What happens when you combine a leading sustainably-minded architecture firm with an historic building and Paladino’s expertise in sustainability and wellness?

You get the new LEED Platinum and WELL Gold certified COOKFOX headquarters on the 17th floor of 250 West 57th Street in New York.

Being a leader in the highly competitive New York City market can take on many forms. COOKFOX became one of the best architecture firms in the city by infusing amazing work environments with sustainability and wellness experiences that stand out from the crowd.

And how does a knowledge-worker business like COOKFOX maintain its position at the top? By attracting and retaining the best talent. And we have learned time and again that the office environment is a number one recruiting tool.

So the stakes were high when COOKFOX decided to expand and relocate their corporate operations.

The average large Midtown South commercial building is 92 years old. According to a study of New York’s commercial buildings by CBRE, 55% of buildings in Midtown, 93.7% of buildings in Midtown South, and 55.5% of buildings in Downtown are more than fifty years old. And CookFox’s new 13,000 sf design studio would take its place in a 96 year old corporate office tower in the heart of New York.

This new space would be their most tangible calling card, signaling their vision for the ideal workplace to every employee and potential client that crosses the threshold. It was their chance to strengthen their competitive edge – because the future is all about talent.

Being part of this work was a personal and professional honor. I was excited to work with COOKFOX to provide LEED consulting services in the team’s pursuit of LEED Platinum CI certification. And I was just as excited to put my WELL accreditation to use by supporting the COOKFOX team’s pursuit of a healthy workplace design (as verified by a WELL Gold certification). At COOKFOX and Paladino, we each value learning-by-doing and collaborating in a working environment. By using LEED and WELL as back-checks on the design program, we were able to guide the LEED and WELL targets and bias strategies towards the story COOKFOX wanted to tell its clients and employees.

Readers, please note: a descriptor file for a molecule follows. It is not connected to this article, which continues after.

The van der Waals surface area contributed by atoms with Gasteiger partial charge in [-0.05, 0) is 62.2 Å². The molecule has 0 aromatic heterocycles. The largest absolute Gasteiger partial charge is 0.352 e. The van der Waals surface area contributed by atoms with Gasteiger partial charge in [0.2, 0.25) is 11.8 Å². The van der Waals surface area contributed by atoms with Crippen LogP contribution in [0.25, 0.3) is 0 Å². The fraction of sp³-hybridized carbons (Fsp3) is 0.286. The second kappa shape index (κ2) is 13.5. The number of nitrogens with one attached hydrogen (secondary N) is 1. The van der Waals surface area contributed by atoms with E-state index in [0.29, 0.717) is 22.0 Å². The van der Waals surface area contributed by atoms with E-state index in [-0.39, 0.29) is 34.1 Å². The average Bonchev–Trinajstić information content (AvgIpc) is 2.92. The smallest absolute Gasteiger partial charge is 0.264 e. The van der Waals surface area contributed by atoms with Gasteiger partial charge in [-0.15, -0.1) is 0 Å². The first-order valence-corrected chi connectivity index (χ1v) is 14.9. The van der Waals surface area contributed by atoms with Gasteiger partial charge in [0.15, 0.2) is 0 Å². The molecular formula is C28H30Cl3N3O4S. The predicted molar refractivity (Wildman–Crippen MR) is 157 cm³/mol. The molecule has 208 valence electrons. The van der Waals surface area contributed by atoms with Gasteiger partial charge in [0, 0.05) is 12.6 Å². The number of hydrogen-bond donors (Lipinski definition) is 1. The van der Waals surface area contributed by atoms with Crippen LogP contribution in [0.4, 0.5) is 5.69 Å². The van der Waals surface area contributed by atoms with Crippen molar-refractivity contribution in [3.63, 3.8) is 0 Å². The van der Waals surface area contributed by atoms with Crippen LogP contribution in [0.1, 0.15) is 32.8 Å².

Green building innovation is in the DNA of COOKFOX, so the decision to go for LEED Platinum was a given from the start. The WELL certification was new and interesting, but required a bit more investigation. The WELL concept and intention had obvious alignment with the COOKFOX ethos, though – so the team was motivated to go after it.

Here are three things that COOKFOX did particularly well as the firm progressed from concept through to hanging their plaques.

  1. Designed for their users

In this case, COOKFOX wasn’t designing for a client – they were designing for themselves. And when you have 80+ industry-leading architects weighing in on what their ideal work experience is like, you’d better listen – because you will see them Monday morning (and every morning after that!).

The great thing about combining LEED and WELL is that LEED handles the systems, and WELL focuses on the people who use those systems.